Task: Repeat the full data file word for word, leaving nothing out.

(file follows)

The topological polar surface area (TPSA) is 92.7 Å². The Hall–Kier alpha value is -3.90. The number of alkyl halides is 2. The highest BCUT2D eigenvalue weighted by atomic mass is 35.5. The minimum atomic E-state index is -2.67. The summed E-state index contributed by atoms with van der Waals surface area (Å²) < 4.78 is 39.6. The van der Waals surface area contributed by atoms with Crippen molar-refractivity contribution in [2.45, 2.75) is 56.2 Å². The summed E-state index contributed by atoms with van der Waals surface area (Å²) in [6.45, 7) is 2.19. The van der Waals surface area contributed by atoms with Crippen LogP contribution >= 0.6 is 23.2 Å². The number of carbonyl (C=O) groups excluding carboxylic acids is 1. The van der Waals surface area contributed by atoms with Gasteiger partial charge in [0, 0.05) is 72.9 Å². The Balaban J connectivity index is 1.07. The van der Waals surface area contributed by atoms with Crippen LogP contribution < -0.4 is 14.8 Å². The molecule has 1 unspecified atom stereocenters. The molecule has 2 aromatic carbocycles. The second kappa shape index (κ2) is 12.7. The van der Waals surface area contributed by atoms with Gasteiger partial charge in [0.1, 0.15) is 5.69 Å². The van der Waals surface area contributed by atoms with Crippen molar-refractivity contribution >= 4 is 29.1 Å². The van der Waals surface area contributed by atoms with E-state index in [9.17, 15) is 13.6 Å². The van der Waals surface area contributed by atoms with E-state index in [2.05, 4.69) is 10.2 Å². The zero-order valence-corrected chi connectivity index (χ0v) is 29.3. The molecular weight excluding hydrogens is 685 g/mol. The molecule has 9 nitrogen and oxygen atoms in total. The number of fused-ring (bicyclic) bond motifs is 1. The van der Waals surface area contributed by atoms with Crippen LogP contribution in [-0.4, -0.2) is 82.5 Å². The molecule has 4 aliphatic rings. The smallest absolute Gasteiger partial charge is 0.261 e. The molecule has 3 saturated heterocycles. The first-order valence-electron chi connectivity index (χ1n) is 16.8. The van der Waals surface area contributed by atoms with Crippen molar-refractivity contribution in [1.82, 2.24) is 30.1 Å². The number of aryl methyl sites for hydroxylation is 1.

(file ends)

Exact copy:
The topological polar surface area (TPSA) is 92.7 Å². The Hall–Kier alpha value is -3.90. The number of alkyl halides is 2. The highest BCUT2D eigenvalue weighted by atomic mass is 35.5. The minimum atomic E-state index is -2.67. The summed E-state index contributed by atoms with van der Waals surface area (Å²) < 4.78 is 39.6. The van der Waals surface area contributed by atoms with Crippen molar-refractivity contribution in [2.45, 2.75) is 56.2 Å². The summed E-state index contributed by atoms with van der Waals surface area (Å²) in [6.45, 7) is 2.19. The van der Waals surface area contributed by atoms with Crippen LogP contribution >= 0.6 is 23.2 Å². The number of carbonyl (C=O) groups excluding carboxylic acids is 1. The van der Waals surface area contributed by atoms with Gasteiger partial charge in [0, 0.05) is 72.9 Å². The Balaban J connectivity index is 1.07. The van der Waals surface area contributed by atoms with Crippen LogP contribution < -0.4 is 14.8 Å². The molecule has 1 unspecified atom stereocenters. The molecule has 2 aromatic carbocycles. The second kappa shape index (κ2) is 12.7. The van der Waals surface area contributed by atoms with Gasteiger partial charge in [0.1, 0.15) is 5.69 Å². The van der Waals surface area contributed by atoms with Crippen molar-refractivity contribution >= 4 is 29.1 Å². The van der Waals surface area contributed by atoms with E-state index in [9.17, 15) is 13.6 Å². The van der Waals surface area contributed by atoms with E-state index in [2.05, 4.69) is 10.2 Å². The zero-order valence-corrected chi connectivity index (χ0v) is 29.3. The molecular weight excluding hydrogens is 685 g/mol. The molecule has 9 nitrogen and oxygen atoms in total. The number of fused-ring (bicyclic) bond motifs is 1. The van der Waals surface area contributed by atoms with Crippen LogP contribution in [-0.4, -0.2) is 82.5 Å². The molecule has 4 aliphatic rings. The smallest absolute Gasteiger partial charge is 0.261 e. The molecule has 3 saturated heterocycles. The first-order valence-electron chi connectivity index (χ1n) is 16.8. The van der Waals surface area contributed by atoms with Crippen molar-refractivity contribution in [1.82, 2.24) is 30.1 Å². The number of aryl methyl sites for hydroxylation is 1.